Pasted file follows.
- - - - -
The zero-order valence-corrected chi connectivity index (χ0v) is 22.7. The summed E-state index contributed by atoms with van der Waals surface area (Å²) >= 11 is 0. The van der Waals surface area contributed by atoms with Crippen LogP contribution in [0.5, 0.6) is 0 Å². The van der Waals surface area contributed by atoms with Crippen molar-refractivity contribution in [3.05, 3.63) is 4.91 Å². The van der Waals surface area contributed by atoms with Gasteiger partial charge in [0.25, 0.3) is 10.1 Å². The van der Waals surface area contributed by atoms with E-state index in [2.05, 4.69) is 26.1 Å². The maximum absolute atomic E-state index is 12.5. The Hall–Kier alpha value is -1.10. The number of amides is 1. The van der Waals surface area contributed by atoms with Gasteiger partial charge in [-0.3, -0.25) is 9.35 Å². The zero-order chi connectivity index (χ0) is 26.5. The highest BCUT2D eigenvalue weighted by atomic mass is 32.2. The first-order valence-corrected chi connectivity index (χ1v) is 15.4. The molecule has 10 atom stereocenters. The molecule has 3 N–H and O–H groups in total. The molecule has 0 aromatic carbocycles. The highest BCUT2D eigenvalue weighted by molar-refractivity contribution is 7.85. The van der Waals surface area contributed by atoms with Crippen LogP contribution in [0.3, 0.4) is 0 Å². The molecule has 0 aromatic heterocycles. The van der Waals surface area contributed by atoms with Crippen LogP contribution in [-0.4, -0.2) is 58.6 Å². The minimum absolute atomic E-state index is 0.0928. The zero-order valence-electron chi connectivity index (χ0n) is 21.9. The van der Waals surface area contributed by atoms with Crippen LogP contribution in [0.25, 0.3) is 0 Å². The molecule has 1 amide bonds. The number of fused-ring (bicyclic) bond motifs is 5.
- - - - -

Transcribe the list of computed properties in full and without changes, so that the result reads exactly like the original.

The zero-order valence-corrected chi connectivity index (χ0v) is 22.7. The summed E-state index contributed by atoms with van der Waals surface area (Å²) >= 11 is 0. The van der Waals surface area contributed by atoms with Crippen LogP contribution in [0.5, 0.6) is 0 Å². The van der Waals surface area contributed by atoms with Crippen molar-refractivity contribution in [3.05, 3.63) is 4.91 Å². The van der Waals surface area contributed by atoms with Gasteiger partial charge in [0.25, 0.3) is 10.1 Å². The van der Waals surface area contributed by atoms with E-state index in [2.05, 4.69) is 26.1 Å². The maximum absolute atomic E-state index is 12.5. The Hall–Kier alpha value is -1.10. The number of amides is 1. The van der Waals surface area contributed by atoms with Gasteiger partial charge in [-0.3, -0.25) is 9.35 Å². The zero-order chi connectivity index (χ0) is 26.5. The highest BCUT2D eigenvalue weighted by atomic mass is 32.2. The first-order valence-corrected chi connectivity index (χ1v) is 15.4. The molecule has 10 atom stereocenters. The molecule has 3 N–H and O–H groups in total. The molecule has 0 aromatic carbocycles. The highest BCUT2D eigenvalue weighted by molar-refractivity contribution is 7.85. The van der Waals surface area contributed by atoms with Crippen LogP contribution in [0.3, 0.4) is 0 Å². The molecule has 0 aromatic heterocycles. The van der Waals surface area contributed by atoms with Crippen LogP contribution in [-0.4, -0.2) is 58.6 Å². The minimum absolute atomic E-state index is 0.0928. The zero-order valence-electron chi connectivity index (χ0n) is 21.9. The van der Waals surface area contributed by atoms with Crippen LogP contribution in [0.25, 0.3) is 0 Å². The molecule has 1 amide bonds. The number of fused-ring (bicyclic) bond motifs is 5.